Held in conjunction with Steven Anthony Johnson II: Getting Blood from Stone, the artist will speak with exhibition curator Re’al Christian and guest speaker TK Smith.

They will discuss Johnson’s art within the broader contexts of drawn portraiture as a symbolic language and its place within an evolving Black Southern Gothic tradition. Getting Blood from Stone presents drawings of family photographs that the artist has collected. According to the exhibition curator, the pictures are never quite complete—the painstaking detail in each sitter’s facial features contrasts with loose gestural backdrops, calling our attention to the subject while never truly revealing the full narrative of the scene unfolding. In this talk, Smith, Johnson, and Christian will consider modes of reframing Blackness and darkness as the protagonists of their stories through dream-like vignettes, as well as the relationship between Black subjectivities, historical narratives, and the surreal.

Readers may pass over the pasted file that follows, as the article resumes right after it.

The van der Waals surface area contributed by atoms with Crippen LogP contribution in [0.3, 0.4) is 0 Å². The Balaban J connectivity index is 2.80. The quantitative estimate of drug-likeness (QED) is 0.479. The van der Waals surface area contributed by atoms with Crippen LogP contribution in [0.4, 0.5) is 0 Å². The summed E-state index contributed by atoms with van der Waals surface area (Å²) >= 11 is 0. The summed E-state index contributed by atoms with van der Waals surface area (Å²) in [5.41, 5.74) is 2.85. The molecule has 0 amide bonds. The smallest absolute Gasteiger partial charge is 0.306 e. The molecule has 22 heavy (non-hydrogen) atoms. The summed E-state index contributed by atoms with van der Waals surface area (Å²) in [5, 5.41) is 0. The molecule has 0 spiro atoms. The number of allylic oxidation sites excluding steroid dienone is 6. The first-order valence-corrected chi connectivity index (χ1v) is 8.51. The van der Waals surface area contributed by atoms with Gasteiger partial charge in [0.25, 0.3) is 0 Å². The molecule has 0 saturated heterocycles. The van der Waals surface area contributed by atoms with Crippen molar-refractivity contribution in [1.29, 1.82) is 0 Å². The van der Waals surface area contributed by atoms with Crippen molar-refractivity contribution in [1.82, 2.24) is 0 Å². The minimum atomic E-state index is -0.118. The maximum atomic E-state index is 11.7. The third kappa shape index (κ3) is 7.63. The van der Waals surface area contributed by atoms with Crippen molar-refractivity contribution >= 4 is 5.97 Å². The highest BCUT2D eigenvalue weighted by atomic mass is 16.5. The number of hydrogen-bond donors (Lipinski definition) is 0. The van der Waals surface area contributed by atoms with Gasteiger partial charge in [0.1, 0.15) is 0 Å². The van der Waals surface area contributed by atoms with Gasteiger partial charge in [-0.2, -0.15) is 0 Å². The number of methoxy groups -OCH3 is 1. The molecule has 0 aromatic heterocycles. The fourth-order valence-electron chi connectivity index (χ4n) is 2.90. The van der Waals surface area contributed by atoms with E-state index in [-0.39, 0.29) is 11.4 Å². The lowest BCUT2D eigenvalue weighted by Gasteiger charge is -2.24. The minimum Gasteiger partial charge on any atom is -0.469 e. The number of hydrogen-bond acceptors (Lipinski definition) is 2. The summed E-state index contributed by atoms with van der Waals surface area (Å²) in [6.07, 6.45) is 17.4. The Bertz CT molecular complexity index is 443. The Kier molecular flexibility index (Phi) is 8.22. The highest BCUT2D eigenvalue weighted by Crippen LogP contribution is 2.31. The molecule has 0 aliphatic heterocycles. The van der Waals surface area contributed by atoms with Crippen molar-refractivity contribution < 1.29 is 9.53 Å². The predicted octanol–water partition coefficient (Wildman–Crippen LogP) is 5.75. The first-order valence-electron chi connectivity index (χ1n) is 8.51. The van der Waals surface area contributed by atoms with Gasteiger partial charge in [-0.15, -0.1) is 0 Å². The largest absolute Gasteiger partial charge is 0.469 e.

Steven Anthony Johnson II is a draftsperson, interpretive archivist, storyteller, writer and curator living in Brooklyn, NY. They received their BFA in 2015 from the Maryland Institute College of Art, and MFA in 2017 from the New York Academy of Art. Utilizing the language of drawing, animation, and photo-documentary, their work attempts to make peace between the religious, intellectual, and humanistic ideals in relation to Blackness and “Otherness.” In so doing, they hypothesize the counter-narrative necessary to de-emphasize whiteness and “light” as the focal point of our shared intercultural narrative. Their drawings and installations utilize traditional techniques, memory, and photography to examine the intersections of Afro-ambiguity, Black mundanity, and the right to self-representation. Johnson was a 2022 artist in residence at ISCP sponsored by The New York Community Trust’s Edward and Sally Van Lier Fund.